On subsequent visits to the midwives we were able to hear the new baby’s heartbeat. That was very exciting, but I also discovered something new. The placenta (the sac that surrounds, protects, and nourishes the baby) also makes a sound that is separate and distinct from the baby’s heartbeat. In these subsequent visits we were able to see Kate’s growth by her weight gain (and she always tried to dress in light clothing so that her weight was as low as possible) and by measuring her fundus (from pubic bone to midsection). upper uterus). – the measure increases as the baby grows). We also discuss various blood tests and genetic tests. We deny most of the optional tests because nothing they said would stop us from wanting this baby. The only “optional” test we agreed to was an HIV test for Kate; if she didn’t get tested then the baby would be screened after birth and we didn’t want to subject our son to that, the day is going to be traumatic enough as it is!
Up to this point, everything was still very abstract to me. I knew that Kate was pregnant and at some point in the future she would be someone’s dad, but it was very difficult for me to feel it. But then came the ultrasound! For those of you who don’t know, ultrasound is probably the best thing about pregnancy. They took us into a small room with hundreds of thousands of dollars worth of machinery, turned off the lights, put some jelly on Kate’s belly, waved a magical wish over it, and a picture of my little baby appeared on a television screen. We could see the little heart beating and arms and legs and a head and face … It was incredible. I sat there in the dark and cried.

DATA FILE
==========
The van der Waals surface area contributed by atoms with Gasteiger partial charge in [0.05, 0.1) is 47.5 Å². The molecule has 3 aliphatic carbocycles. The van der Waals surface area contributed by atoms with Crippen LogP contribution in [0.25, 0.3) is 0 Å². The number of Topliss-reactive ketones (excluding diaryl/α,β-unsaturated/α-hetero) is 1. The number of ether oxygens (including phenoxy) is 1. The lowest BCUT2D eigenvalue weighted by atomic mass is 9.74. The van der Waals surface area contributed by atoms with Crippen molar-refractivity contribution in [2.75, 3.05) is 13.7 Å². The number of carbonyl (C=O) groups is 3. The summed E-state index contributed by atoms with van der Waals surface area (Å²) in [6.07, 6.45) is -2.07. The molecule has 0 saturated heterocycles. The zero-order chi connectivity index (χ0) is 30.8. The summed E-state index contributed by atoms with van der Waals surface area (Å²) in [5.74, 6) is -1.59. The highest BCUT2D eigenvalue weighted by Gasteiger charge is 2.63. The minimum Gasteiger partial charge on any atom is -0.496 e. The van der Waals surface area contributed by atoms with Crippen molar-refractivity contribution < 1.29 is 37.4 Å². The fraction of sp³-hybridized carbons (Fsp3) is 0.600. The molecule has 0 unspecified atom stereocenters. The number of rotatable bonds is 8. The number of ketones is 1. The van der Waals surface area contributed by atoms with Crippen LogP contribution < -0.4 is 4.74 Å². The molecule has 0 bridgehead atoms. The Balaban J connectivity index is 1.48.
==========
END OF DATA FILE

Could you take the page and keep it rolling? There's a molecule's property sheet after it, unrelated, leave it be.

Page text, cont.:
This seems like a good time to mention the baby’s gender. You will notice that I keep referring to him as “the baby” because at this point we don’t know if we are going to have a boy or a girl and that is how we wanted it. It is one of those great surprises that you can receive in life. And no matter what it was, we would eventually find out. We found that this annoyed a lot of people, those who wanted to buy gifts, those whose curiosity drove them crazy, those who wanted to know what name we were going by … Kate and I agreed that we would not find out (and we were sure to tell the ultrasound technician because she may have been able to tell at this point) which one kept the dialogue and debate over which half was right … is it a boy or a girl? We painted the nursery a neutral green, we chose gender-neutral clothing and patterns, we chose a girl’s name (fabulous) and a boy’s name (toss it), but neither of us ever regrets our decision not to know.